How To Identify (and Support) These 15 Types of Clients for Coaches

types of clients

No two coaching clients are alike. They come with their unique needs, and each brings their own set of expectations and quirks. 

That said, as you gain more experience coaching people, you’ll start to see patterns emerge. And you’ll notice that everyone falls under one or more types of clients.

For example, you’ll encounter a new client eager to dive into your program but requires extra reassurance that they’ve made the right choice. 

Or consider skeptical clients. They might be challenging to handle initially, but if managed well, they can turn into one of your most loyal clients.

While there are likely hundreds of types of clients for coaches, I’ve gathered the 15 most common types in one handy list!

Why Is It Important to Identify Client Types?

As you keep moving forward on your coaching journey, you’ll encounter all types of clients, and it’s important that you recognize each of them. Why? 

Think about it – when you understand these various client categories, you can tailor your coaching strategies to suit each one perfectly.

It’s like having a personalized approach ready for every individual who comes your way. And you know what that means? A top-notch client experience from start to finish!

But identifying client types can also help you attract and keep the type of people you work with best. No matter which type of coach you are, you won’t be everyone’s best fit – and neither will you. 

15 Types of Clients For Coaches

Now you know how crucial it is to identify different types of coaching clients, but have you met all of them? Remember, understanding them can significantly improve your ability to build successful relationships and deliver effective coaching strategies.

Keep reading and find out how to effectively deal with each of these types of clients. 

1. Unrealistic clients

This type of client often has exaggerated expectations that may not align with reality. They may set unattainable goals, expect rapid and unrealistic progress, or request services beyond what you can reasonably provide as a life coach. 

Unrealistic clients might be overly optimistic about the results they can achieve or underestimate the effort required to reach their objectives.

Coaching approach:

  • Start by setting clear expectations and boundaries from the start. 
  • Work with the client to help them reevaluate and set realistic, achievable goals. 
  • Support and encourage them continuously, emphasizing incremental progress rather than unattainable leaps. 
  • If the client’s expectations remain consistently unrealistic despite your efforts, try to reassess the coaching approach to ensure it aligns with the client’s needs and fosters productive growth.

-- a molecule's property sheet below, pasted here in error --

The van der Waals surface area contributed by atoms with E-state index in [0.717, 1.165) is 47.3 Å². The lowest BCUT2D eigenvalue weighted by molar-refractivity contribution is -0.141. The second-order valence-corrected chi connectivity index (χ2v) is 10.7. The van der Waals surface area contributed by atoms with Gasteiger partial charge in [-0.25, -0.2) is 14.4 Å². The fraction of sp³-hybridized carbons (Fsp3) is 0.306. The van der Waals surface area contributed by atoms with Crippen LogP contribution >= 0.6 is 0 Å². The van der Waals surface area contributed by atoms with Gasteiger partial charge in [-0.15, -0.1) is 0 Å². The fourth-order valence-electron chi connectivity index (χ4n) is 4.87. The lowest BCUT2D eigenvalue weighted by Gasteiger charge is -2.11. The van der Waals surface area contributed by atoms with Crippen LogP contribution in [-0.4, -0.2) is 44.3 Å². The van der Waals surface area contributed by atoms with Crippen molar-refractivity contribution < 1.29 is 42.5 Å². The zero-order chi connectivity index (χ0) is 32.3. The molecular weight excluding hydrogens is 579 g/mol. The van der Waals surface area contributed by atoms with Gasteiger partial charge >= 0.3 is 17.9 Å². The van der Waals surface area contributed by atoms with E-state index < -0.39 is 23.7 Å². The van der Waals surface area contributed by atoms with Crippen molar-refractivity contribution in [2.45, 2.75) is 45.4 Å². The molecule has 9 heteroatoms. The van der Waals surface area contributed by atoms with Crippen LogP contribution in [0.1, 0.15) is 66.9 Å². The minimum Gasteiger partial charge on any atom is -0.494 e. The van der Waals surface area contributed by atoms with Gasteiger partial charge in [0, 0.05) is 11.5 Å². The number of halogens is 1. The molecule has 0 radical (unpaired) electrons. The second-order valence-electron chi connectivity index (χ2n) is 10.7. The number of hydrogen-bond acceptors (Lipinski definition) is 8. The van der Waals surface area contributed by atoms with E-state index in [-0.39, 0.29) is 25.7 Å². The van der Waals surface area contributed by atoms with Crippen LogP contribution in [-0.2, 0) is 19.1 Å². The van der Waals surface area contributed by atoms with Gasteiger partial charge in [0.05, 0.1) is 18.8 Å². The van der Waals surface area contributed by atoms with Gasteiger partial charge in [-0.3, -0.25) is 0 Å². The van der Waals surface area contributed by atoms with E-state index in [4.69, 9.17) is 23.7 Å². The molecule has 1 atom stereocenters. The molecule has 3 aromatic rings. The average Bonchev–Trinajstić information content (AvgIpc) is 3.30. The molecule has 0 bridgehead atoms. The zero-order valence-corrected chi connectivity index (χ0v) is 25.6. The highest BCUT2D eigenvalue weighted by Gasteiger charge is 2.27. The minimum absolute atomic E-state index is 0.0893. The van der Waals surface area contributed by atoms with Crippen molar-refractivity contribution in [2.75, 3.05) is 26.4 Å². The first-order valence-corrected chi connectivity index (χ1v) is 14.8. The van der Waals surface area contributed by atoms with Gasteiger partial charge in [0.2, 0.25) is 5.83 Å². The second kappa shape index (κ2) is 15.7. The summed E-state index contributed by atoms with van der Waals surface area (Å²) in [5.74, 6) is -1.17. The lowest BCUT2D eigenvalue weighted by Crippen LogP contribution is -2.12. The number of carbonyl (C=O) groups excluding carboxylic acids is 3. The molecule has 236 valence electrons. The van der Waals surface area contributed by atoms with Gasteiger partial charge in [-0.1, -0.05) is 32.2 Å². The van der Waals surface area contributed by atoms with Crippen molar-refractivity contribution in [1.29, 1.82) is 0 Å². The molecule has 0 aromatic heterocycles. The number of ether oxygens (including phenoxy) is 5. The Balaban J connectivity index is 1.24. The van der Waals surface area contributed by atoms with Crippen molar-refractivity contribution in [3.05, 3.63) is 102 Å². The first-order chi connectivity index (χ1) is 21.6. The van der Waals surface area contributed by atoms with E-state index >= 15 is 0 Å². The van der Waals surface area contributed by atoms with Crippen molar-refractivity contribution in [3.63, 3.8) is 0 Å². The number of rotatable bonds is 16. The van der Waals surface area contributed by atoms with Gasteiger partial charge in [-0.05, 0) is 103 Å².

2. Skeptical clients

The skeptical client is hesitant and doubtful about the capabilities and benefits of life coaching services. Often, they seek extensive evidence and testimonials before making a decision. They need reassurance and tangible proof to effectively gain trust and address their reservations.

With all that being said, once they learn to trust you, they can be some of the best action-takers!

Coaching approach:

  • Focus first on building trust and addressing their doubts. 
  • Provide them with clear information about your coaching process, qualifications, and success stories. 
  • Encourage questions and offer a trial session to let them experience your approach. 
  • Be patient, respectful, and flexible in tailoring your coaching to their needs. 
  • Gradually earn their trust by demonstrating expertise and showing empathy for their skepticism.

3. Micromanaging clients

The micromanager client is excessively involved in every aspect of the project or service delivery, seeking constant updates and detailed control over the process. They may have difficulty trusting others and feel the need to oversee every step.

Coaching approach:

  • Establish clear boundaries and communication channels from the beginning. 
  • Reassure the client about your expertise and capabilities – remember, they’re hiring you, not the other way around! 
  • Provide regular progress updates and involve them in important decisions.
  • Encourage trust-building exercises to reduce their need for micro-management gradually.

4. Indecisive clients

This type of client has difficulty making decisions and may change their mind frequently – leading to delays and disruptions in their progress. They may also fear making the wrong choice and struggle with committing to a particular direction.

In other words, there’s a good chance they need your coaching.

Coaching approach:

  • Help them clarify their values and priorities to make it easier for them to make decisions aligned with their goals.